Six powerful figures stood on the shore of the once-great city of Metru Nui. They were the Toa Nuva, heroes whose power and skill had defeated the darkness and allowed the Matoran to return to the place that had once been their home.
All around them, Matoran were hard at work rebuilding the city. It had been damaged centuries ago by a massive earthquake and then overrun by Rahi beasts. Most of Metru Nui was in poor shape, some of it completely ruined.
The Toa Nuva and Takanuva, Toa of Light, had spent most of the past few weeks assisting in this effort. Now they had been called away by Turaga Vakama and Turaga Nuju for a private conference. From their expressions, the Toa could tell they were not about to hear good news.
Vakama led the Toa to an isolated spot where Turaga Dume was waiting for them. Dume had been living in Metru Nui, waiting for the Matoran to return, for over a thousand years. He looked at the Toa Nuva with undisguised desperation in his eyes.
“My friends, I do not know how to say this,” he began. “One thousand years ago, the Great Spirit Mata Nui was struck down by treachery and cast into a deep sleep. It is said that you Toa Nuva are destined to one day awaken Mata Nui and restore light and peace to the universe.”
Tahu Nuva frowned. They knew all this already. Bringing the Matoran back to Metru Nui had been the first step toward awakening the Great Spirit.
“I have studied the stars, few and dim as they now are,” Dume continued, gesturing toward the darkened sky. It was true that few points of light could be seen, and those that were visible had hardly any glow. “I have consulted with Turaga Nuju, who was once a talented interpreter of the messages to be read in the heavens. He agrees with my findings.”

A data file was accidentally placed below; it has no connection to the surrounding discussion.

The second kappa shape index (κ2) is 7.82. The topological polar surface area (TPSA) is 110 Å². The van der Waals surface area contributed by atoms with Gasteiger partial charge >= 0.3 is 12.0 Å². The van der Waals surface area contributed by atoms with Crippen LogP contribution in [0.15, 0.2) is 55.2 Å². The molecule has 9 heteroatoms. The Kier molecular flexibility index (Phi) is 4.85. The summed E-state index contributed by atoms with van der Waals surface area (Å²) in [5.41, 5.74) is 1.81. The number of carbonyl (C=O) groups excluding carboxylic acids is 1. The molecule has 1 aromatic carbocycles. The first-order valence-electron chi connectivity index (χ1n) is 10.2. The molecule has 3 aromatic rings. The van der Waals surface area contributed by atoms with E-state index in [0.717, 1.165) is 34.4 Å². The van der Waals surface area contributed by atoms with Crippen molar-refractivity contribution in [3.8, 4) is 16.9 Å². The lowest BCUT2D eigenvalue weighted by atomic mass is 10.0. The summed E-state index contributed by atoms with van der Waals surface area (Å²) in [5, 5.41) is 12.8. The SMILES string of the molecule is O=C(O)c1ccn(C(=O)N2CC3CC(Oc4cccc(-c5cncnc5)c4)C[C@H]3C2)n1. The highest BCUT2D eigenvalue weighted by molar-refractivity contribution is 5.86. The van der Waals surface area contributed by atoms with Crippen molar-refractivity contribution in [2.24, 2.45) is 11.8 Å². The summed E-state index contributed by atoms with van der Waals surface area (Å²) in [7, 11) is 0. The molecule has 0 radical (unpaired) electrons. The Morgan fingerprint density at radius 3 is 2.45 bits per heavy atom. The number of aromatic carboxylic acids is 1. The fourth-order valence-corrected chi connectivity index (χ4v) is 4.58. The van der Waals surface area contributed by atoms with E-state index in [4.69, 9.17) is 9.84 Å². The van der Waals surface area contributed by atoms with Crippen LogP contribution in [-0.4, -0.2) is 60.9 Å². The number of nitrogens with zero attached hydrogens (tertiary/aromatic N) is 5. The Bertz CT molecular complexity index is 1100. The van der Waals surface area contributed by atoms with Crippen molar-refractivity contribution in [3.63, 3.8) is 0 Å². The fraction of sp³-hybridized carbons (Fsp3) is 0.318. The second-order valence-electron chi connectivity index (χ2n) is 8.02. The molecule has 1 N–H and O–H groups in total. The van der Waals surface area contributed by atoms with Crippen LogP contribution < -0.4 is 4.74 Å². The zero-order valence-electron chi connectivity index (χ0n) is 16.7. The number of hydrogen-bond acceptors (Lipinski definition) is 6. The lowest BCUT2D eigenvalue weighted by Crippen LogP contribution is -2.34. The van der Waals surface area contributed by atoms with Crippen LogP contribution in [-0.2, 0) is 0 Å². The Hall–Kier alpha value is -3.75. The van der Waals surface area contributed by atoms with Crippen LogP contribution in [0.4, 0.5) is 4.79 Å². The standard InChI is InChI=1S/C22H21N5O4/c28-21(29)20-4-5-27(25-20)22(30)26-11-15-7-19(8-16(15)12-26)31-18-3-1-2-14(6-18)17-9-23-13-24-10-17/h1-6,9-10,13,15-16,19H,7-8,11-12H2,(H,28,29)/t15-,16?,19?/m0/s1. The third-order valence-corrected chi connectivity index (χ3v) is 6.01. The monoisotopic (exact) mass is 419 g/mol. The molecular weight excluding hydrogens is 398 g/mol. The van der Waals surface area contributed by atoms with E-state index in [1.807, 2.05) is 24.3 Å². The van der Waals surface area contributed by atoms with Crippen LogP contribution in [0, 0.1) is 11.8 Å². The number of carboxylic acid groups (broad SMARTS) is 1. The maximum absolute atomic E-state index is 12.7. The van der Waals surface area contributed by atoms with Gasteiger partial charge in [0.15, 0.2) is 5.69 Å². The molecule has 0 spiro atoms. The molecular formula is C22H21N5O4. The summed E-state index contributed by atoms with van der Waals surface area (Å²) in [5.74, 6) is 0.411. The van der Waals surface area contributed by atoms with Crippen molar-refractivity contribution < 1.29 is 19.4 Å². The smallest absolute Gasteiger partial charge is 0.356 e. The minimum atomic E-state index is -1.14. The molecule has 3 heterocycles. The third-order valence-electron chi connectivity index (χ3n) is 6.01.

“Which are?” Kopaka Nuva asked, impatience creeping into his voice.
“Mata Nui is not merely asleep,” Dume said quietly. “My friends, Mata Nui is dying.”
After the initial shock and disbelief had passed, the Toa Nuva insisted on seeing the proof of Dume’s claim. He and Nuju showed them how the passages of the stars, and their diminishment in brightness and number, spoke of an end to all things. In the time that had passed since Mata Nui first fell into slumber, the Great Spirit’s hold on life had gradually grown weaker. If action was not taken, he would die, and all hope for the universe would be lost.
“What can we do?” asked Gali Nuva, Toa of Water. “With all our power, there must be some way we can save Mata Nui.”
“And so there is,” said Dume. “There is a great Kanohi Mask of Power – the Mask of Life – hidden far from here. That mask is the key to saving the life of Mata Nui. You must travel to an island that should not exist, but does, to find this treasure.”
“And when we have found it?” said Onua Nuva, Toa of Earth. “Then what?”
“It is our belief – our hope – that once you have the mask, the Great Spirit will find a way to tell you what to do next,” said Turaga Vakama.
Tahu Nuva nodded. “This doesn’t sound very hard, not compared to some of the things we have already done. We travel to this island, find this mask –”
“And quick-save the universe,” finished Lewa Nuva brightly. “Just like past-old times!”
Turaga Dume shook his head. “Do not take this task lightly, Toa Nuva. The stars are there for all to see, including those with evil intent. There are some who would not weep at Mata Nui’s passing… and others who simply wish to possess the awesome power of that mask. If they should reach its hiding place before you…”
Tahu turned to Gali. “Tell Takanuva: We must leave at once.”
“No!” snapped Dume. The others looked at him, startled. “Takanuva must stay here.”
Kopaka wheeled on the Turaga. “I don’t understand. You tell us that this mission is vital, and then subtract one-seventh of our power. Why?”
“Metru Nui must be defended in your absence,” Dume explained. “The stars say that it is Takanuva’s destiny to remain here and guard the Matoran.”
“I have to stay?” asked the Toa of Light in disbelief. “The others may need me. I should be with them!”
“You are needed here,” said Turaga Vakama. “The time will come when your power may be all that stands between us and the darkness. On that day, you must be prepared to act. Until then, your place is in Metru Nui with us.”
“All right, I will stay,” promised Takanuva. “But the others – do you think they will be all right?”
Vakama pondered for a long moment before answering. Then he said simply: “No, Takanuva. No, I do not.”